Steinemann likens our dryer vents to little tailpipes spewing the fragrance chemicals into the outside air.
Except that the government regulates tailpipes.
This is somewhat worrisome, given that about 73 percent of U.S. homes have clothes dryers. That they're vented outside doesn't mean there's no exposure.
It puts a new spin on those evenings I spend on my front porch in a rocker, sometimes noticing a sweet smell, and it isn't always the nearby spicebush. The dryer vent is around the corner.
The dryer study - more on that later - is the latest in a series of research projects Steinemann has completed on fragranced products.
"I got interested in this whole topic because of people getting sick," she said. "Not just mildly sick. Severely sick."
It began with e-mails and phone calls from people who said they had asthma attacks or other respiratory difficulty after breathing scented products. Some said they had seizures.
So, a curious Steinemann waded in.
One poll that focused on scented laundry products found that 10.9 percent of people randomly surveyed reported irritations from the vented air. It motivated her to investigate further.
Because companies aren't required to list the fragrance ingredients in their products - although recently some have voluntarily done so on company websites - Steinemann started looking at what was in the scents.
Previous research has documented more than 2,600 chemicals in fragrance concoctions.
In 2010, Steinemann tested 25 scented products - including cleaners, personal-care products, laundry products, and air fresheners - and found a total of 133 volatile chemicals. More than a third of the products emitted at least one chemical classified as a probable carcinogen by the U.S. Environmental Protection Agency.
A coalition of industry groups recently reiterated that fragrances are responsibly produced, rigorously tested, and safe.
More than that, fragrances are desirable.
One of the studies the industry touts has found that fragrances "have significant measurable effects on mood states." They can reduce irritation, stress, depression, and apathy. They can enhance happiness, sensuality, relaxation, and stimulation.
Drug companies have been trying to achieve these effects for decades. So all we had to do was sniff cleaning products?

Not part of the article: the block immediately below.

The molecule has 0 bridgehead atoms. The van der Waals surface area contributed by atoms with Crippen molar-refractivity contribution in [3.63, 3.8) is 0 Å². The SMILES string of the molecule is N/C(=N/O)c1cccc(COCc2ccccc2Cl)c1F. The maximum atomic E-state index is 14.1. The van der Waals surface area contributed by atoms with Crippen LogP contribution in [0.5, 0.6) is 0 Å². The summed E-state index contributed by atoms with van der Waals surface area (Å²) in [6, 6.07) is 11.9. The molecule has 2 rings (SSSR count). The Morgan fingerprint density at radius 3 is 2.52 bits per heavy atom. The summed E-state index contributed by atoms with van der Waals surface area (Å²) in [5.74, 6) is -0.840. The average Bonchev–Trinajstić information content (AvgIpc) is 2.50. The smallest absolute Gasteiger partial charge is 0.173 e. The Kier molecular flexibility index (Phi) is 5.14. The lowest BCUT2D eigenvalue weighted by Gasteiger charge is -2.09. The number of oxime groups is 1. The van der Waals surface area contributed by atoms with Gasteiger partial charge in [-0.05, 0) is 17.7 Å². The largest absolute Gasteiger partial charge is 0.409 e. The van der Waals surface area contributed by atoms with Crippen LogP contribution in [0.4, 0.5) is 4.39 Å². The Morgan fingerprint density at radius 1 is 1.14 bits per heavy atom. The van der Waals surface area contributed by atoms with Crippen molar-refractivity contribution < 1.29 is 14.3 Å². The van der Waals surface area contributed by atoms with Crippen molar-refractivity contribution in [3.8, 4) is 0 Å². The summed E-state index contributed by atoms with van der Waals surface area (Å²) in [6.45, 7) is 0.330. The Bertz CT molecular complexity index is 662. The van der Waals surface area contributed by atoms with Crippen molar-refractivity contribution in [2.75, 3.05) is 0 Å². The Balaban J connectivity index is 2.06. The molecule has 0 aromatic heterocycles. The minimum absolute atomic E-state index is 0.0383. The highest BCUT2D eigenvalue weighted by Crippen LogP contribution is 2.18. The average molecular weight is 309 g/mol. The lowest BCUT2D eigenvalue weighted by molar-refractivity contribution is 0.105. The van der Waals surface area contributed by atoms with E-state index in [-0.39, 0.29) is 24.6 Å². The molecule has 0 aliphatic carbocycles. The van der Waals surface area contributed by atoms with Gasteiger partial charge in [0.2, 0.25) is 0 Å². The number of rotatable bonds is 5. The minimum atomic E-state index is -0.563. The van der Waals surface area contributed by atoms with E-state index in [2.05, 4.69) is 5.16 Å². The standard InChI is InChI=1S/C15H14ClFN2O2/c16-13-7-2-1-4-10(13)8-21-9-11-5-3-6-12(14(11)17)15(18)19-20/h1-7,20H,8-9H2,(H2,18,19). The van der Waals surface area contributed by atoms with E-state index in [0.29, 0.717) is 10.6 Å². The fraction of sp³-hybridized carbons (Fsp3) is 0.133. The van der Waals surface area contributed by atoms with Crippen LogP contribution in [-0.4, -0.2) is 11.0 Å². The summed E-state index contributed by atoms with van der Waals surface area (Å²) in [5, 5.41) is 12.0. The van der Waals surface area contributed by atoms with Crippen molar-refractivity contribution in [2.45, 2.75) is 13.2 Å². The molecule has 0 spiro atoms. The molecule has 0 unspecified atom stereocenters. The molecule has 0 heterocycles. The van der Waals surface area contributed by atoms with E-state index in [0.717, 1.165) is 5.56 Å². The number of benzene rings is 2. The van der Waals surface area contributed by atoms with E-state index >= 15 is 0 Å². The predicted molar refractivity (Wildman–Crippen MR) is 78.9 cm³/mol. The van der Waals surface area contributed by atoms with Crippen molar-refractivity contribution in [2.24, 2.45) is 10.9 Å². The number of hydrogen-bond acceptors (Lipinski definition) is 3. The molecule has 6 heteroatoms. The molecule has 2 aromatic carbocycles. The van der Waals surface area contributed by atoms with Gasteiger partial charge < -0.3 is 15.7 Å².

I do understand the seduction. I've always kind of liked those smells.
But others are saying fragrance is becoming the new secondhand smoke. Given allergies, sensitivities, and other complaints - including differences of opinion about what smells good - some workplaces are instituting fragrance-free regulations.
Back to Steinemann, who in her latest study, published online last month in the journal Air Quality, Atmosphere and Health, looked at dryer vents.
She had heard from people who said they couldn't take their clothes to laundromats because of fragrance residue in "contaminated" washers and dryers. They wound up having to toss their clothes.
The most recent study was small, just two washers and dryers in two Seattle homes. They cleaned the machines with vinegar and ran subsequent cycles with just water.
Then they loaded up prerinsed organic cotton towels and started the test. The scented detergent and dryer sheets they used were major popular brands, although Steinemann didn't name them because she didn't want to give the impression that one detergent might be better or worse than another.
Analysis of the gases coming out of the dryer vents showed more than 25 volatile organic compounds, including seven hazardous air pollutants. Two of the chemicals, acetaldehyde and benzene, are classified by the EPA as carcinogens.
Steinemann is well aware of the study's limited scope. And she hasn't determined whether the chemicals are coming from the detergent or the dryer sheets.
Or even, potentially, residue from the machines, the prerinses notwithstanding. After all, the fragrances are made to persist. Ever stuff a package of dryer sheets into your grocery bag - it's reusable, right? - along with fruits and vegetables, and later the apple smells like "clean linen"?
"My point is: What does a typical dryer emit, using best-selling products?" Steinemann said. "The main message I want to get across is that these chemicals are coming out of dryer vents, and they're coming when we're using fragranced products."
She recommends that people use fragrance-free products, which I'm seeing more of on grocery-store shelves, so demand must be there.
But she cautions that fragrance-free products, even "green" ones, are not necessarily free of other toxins.
It shows how hard it is to come clean.
Contact staff writer Sandy Bauers at 215-854-5147, firstname.lastname@example.org, or @sbauers on Twitter. Visit her blog at philly.com/greenspace.